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Earl Russell: My Lords, can the Minister say what advice the Government have received from London Underground about water penetration into underground tunnels; what plans the Government have for investment to meet that danger, and what estimates they have formed of the likely cost should they discover, to their great surprise, that they have left the investment too late?
Baroness Hayman: My Lords, I do not have the detailed information that the noble Earl requests, but I shall reply to him by letter and would be pleased to answer such a Question if he were to put one on the Order Paper.
Lord Geddes: My Lords, I thank the noble Lord for that Answer. If I may, I shall leave the raising of specific examples to other noble Lords. More generally, will the Minister comment on the widely held view that because civil servants keep their Ministers' diaries so full, government decisions seem increasingly to be either in the hands of those same civil servants or to be put out to formal consultative reviews, of which I am advised that over 140 are extant?
Lord McIntosh of Haringey: My Lords, Ministers' diaries are, always have been, and always will be a matter of creative tension between Ministers and their private offices. I do not accept the thrust of the noble Lord's separate question. The reviews that we are undertaking, many of which have reached proper conclusions, are helpful to Ministers in taking a long-term view on the decisions that they have to take. Apart from anything else, they involve very many qualified outside people in that decision-making process.
Lord Stoddart of Swindon: My Lords, does not my noble friend feel that the noble Lord, Lord Geddes, and perhaps his colleagues, have a bit of a cheek in asking this Question, bearing in mind the spate--indeed, the
Lord McIntosh of Haringey: My Lords, I would love to be able to give that assurance but my noble friend is aware how difficult it is. The Government have been congratulated by the other Benches on the quality of some of the legislation that has been brought forward. I refer specifically to the noble Lord, Lord Lester, and his congratulations on the Human Rights Bill and the noble Lord, Lord Henderson of Brompton, and his congratulations on the drafting of the Crime and Disorder Bill. There are many other examples. I remind noble Lords that we set ourselves very much higher standards for legislation than most other countries. We try to do in legislation what many other democratic countries do through ministerial decree.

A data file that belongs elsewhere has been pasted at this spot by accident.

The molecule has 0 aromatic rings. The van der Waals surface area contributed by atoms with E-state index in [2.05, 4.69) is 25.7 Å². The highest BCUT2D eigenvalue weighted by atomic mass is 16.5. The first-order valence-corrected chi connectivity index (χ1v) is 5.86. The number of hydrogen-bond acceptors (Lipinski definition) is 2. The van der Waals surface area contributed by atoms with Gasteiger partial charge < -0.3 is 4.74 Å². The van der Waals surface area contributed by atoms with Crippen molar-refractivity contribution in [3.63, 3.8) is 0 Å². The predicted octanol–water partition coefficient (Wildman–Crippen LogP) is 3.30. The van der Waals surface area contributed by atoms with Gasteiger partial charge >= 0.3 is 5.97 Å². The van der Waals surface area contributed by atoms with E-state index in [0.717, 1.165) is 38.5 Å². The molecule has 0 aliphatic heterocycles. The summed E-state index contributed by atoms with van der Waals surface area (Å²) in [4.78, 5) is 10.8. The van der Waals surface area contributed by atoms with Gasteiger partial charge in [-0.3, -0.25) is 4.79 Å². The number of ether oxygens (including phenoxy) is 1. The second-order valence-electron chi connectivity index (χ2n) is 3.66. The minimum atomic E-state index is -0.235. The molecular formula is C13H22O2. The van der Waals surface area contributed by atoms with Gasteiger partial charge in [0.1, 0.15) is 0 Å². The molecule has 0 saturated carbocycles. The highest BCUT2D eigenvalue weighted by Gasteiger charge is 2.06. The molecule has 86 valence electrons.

Lord Campbell of Croy: My Lords, should not Ministers have used the time available to them when in opposition fully to consider these implications, as they might then have been able to avoid some of the recent U-turns, including the one reported in today's press, released through an unattributable source, about the reimbursement of single mothers for the losses that they are likely to sustain under the Social Security Bill?
Lord McIntosh of Haringey: My Lords, all of us who have the good fortune to be members of the Labour Party and take part in this Government know that before the election a very considerable amount of valuable work was devoted to policy making. That is reflected in the speed with which we have been able to put together an effective legislative programme. I totally reject the suggestion of the noble Lord that there has been a significant number of U-turns, as he describes them.